The Hortatory and Jussive Subjunctives
All the uses for the subjunctive mood that you have been presented with so far have been dependent or subordinate: They depend on being introduced by a subordinating conjunction and cannot stand alone as clauses.
There are also a few subjunctive uses referred to as independent because they do not require a subordinating conjunction to introduce them. Now is a good time to learn the most common of them since they also, in varying degrees, involve getting someone else to do something.
The imperative prompts movement to action in a direct, not-so-subtle way. You can take advantage of the subjunctive mood's treatment of actions as ideas or wishes to get a ball rolling in a gentle, nudging way.
The term “hortatory” comes from the verb hortor, hortā rī,hortā tus sum, which means “to urge” or “to encourage.” The hortatory subjunctive is an independent use of the subjunctive that, in the present tense, can be used to rouse a group, to ask permission for oneself, or to give permission to someone else to do something. If the encouragement is negative, nē >is used.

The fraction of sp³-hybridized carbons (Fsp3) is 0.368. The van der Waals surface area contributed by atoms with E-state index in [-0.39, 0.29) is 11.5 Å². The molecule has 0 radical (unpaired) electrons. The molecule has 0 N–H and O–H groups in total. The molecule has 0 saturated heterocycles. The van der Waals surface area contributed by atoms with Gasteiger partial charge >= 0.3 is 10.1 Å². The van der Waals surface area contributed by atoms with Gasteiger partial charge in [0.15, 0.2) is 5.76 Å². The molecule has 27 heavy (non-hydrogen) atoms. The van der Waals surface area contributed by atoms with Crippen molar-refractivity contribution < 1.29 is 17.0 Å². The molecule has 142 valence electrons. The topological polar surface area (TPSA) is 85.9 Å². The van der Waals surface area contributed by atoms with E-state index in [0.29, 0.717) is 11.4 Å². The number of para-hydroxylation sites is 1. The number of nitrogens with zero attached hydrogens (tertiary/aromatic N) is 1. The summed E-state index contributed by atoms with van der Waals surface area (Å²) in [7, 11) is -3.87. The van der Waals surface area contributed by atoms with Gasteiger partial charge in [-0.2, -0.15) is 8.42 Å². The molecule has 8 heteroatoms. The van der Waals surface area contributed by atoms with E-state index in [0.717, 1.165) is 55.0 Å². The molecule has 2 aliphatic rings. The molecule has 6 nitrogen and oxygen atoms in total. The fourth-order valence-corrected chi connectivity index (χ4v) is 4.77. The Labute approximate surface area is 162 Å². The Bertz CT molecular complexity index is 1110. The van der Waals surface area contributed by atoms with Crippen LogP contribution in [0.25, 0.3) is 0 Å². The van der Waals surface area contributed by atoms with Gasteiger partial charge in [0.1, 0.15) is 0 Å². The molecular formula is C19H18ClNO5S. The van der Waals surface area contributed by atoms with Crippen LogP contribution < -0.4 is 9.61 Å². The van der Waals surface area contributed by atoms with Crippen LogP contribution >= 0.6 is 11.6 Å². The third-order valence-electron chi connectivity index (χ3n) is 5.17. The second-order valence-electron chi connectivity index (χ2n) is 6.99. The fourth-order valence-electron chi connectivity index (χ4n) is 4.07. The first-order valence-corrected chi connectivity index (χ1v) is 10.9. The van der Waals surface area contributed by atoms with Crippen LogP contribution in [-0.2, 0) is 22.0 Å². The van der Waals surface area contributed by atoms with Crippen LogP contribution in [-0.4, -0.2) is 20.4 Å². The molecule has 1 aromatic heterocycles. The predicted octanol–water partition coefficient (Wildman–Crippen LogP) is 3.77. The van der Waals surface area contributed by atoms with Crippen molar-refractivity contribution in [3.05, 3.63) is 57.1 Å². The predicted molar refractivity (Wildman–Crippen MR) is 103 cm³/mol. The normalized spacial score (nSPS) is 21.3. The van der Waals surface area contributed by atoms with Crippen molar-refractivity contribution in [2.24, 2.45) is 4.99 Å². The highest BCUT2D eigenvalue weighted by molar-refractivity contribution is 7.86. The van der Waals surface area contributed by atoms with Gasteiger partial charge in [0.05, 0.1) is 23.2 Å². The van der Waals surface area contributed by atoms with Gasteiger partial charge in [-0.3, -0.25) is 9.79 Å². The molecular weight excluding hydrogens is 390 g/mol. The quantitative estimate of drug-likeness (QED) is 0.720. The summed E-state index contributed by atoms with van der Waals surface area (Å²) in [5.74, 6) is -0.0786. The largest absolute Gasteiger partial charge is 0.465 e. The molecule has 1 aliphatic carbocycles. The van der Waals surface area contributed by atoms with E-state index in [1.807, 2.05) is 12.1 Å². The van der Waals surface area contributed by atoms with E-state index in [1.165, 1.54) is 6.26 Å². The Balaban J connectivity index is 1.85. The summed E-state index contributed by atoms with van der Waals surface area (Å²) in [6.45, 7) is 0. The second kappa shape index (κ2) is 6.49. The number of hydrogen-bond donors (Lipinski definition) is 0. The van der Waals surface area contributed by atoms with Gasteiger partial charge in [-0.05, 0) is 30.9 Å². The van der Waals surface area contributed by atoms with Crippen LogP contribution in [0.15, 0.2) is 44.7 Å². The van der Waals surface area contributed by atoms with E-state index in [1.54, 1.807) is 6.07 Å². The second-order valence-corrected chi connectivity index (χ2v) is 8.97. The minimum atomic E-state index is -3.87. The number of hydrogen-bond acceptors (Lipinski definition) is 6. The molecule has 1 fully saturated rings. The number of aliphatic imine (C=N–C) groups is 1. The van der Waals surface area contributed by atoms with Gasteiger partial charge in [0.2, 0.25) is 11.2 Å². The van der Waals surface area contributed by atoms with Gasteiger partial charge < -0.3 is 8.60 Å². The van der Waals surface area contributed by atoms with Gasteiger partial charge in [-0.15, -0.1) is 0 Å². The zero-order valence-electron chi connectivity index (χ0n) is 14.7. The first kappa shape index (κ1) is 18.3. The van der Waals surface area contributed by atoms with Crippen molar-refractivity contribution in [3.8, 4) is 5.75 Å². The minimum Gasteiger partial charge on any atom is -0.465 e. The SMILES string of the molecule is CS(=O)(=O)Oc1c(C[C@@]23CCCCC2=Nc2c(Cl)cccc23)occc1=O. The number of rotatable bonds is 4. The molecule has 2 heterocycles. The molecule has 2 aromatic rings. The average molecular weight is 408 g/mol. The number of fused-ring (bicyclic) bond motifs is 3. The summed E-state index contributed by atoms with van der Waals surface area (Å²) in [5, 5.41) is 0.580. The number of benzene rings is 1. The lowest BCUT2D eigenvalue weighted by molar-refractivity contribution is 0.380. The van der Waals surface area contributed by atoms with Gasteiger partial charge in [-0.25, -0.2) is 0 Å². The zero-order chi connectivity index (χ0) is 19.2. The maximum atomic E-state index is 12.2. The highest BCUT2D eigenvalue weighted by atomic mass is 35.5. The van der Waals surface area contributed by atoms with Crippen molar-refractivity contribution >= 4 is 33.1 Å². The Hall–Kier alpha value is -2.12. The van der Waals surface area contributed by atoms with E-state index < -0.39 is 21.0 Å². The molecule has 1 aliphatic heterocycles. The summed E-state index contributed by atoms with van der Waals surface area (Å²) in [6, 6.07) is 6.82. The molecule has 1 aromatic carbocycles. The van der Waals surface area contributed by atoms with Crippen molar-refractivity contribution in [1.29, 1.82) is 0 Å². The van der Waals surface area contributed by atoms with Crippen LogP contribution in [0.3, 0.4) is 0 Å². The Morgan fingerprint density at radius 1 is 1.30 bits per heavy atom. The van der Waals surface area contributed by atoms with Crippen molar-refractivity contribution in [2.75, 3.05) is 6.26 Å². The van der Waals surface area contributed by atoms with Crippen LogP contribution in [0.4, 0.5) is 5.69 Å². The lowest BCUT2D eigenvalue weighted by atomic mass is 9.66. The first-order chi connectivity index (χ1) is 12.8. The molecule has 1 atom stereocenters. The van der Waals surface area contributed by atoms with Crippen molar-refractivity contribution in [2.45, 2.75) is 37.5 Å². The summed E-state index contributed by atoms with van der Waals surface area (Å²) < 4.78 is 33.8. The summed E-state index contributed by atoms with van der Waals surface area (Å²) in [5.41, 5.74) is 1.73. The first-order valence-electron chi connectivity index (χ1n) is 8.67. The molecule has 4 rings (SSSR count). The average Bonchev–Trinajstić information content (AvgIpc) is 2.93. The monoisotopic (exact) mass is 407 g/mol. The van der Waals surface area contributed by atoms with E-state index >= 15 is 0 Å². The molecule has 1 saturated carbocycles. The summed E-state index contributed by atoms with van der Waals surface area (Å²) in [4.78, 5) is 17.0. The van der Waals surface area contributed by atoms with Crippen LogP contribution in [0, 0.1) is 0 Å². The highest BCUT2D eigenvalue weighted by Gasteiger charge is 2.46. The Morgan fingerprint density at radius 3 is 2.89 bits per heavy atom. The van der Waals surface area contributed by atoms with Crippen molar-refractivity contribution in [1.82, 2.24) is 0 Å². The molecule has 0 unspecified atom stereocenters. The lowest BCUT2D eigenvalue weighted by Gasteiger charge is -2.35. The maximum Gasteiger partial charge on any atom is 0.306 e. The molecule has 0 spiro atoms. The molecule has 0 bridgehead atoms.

Gaudeā mus igitur, iuvenēs dum sumus.
Potiī nem habeam et omnia vobīs narrā bī.
When used in the imperfect or pluperfect tense, the hortatory subjunctive shows something that should have happened in the past, but didn't. The only difference between the imperfect and pluperfect tenses for this subjunctive use is that the pluperfect is more emphatic about the time being in the past.
Tam bonus, tam venū stus erat Marcus. Nē morerē tur.
Cum vinī tē pigē ret, alium poposcissē s.
What is the difference between “hortatory” and “jussive”?
In practice, there really isn't any. Some grammatical traditions reserve the term “hortatory” for first person forms only. The others they refer to as “jussive,” from the verb iubeō , iubē re, iussī , iussum meaning “to order.”